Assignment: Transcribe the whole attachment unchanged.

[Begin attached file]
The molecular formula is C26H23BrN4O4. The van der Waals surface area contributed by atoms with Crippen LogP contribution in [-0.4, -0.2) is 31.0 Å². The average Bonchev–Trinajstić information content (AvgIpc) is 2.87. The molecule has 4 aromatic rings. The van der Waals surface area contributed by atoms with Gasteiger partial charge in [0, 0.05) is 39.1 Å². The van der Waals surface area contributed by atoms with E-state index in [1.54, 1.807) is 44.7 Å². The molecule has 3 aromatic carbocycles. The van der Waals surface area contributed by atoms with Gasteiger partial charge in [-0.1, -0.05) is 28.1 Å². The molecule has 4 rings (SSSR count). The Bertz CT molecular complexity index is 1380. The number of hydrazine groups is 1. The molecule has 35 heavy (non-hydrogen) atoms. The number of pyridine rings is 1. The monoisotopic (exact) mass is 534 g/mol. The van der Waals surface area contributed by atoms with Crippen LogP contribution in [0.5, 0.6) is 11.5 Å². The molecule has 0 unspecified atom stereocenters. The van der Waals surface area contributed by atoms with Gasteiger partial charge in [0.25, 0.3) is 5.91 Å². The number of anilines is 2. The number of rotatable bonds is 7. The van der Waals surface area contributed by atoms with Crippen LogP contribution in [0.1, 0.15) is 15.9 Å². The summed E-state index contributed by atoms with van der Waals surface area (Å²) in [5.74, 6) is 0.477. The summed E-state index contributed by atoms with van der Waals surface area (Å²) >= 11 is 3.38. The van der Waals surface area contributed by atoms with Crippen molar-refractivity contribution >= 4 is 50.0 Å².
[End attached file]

The molecular formula is C26H23BrN4O4. The van der Waals surface area contributed by atoms with Crippen LogP contribution in [-0.4, -0.2) is 31.0 Å². The average Bonchev–Trinajstić information content (AvgIpc) is 2.87. The molecule has 4 aromatic rings. The van der Waals surface area contributed by atoms with Gasteiger partial charge in [0, 0.05) is 39.1 Å². The van der Waals surface area contributed by atoms with E-state index in [1.54, 1.807) is 44.7 Å². The molecule has 3 aromatic carbocycles. The van der Waals surface area contributed by atoms with Gasteiger partial charge in [-0.1, -0.05) is 28.1 Å². The molecule has 4 rings (SSSR count). The Bertz CT molecular complexity index is 1380. The number of hydrazine groups is 1. The molecule has 35 heavy (non-hydrogen) atoms. The number of pyridine rings is 1. The monoisotopic (exact) mass is 534 g/mol. The van der Waals surface area contributed by atoms with Crippen LogP contribution in [0.5, 0.6) is 11.5 Å². The molecule has 0 unspecified atom stereocenters. The van der Waals surface area contributed by atoms with Gasteiger partial charge in [0.25, 0.3) is 5.91 Å². The number of anilines is 2. The number of rotatable bonds is 7. The van der Waals surface area contributed by atoms with Crippen LogP contribution in [0.1, 0.15) is 15.9 Å². The summed E-state index contributed by atoms with van der Waals surface area (Å²) in [5.74, 6) is 0.477. The summed E-state index contributed by atoms with van der Waals surface area (Å²) >= 11 is 3.38. The van der Waals surface area contributed by atoms with Crippen molar-refractivity contribution >= 4 is 50.0 Å².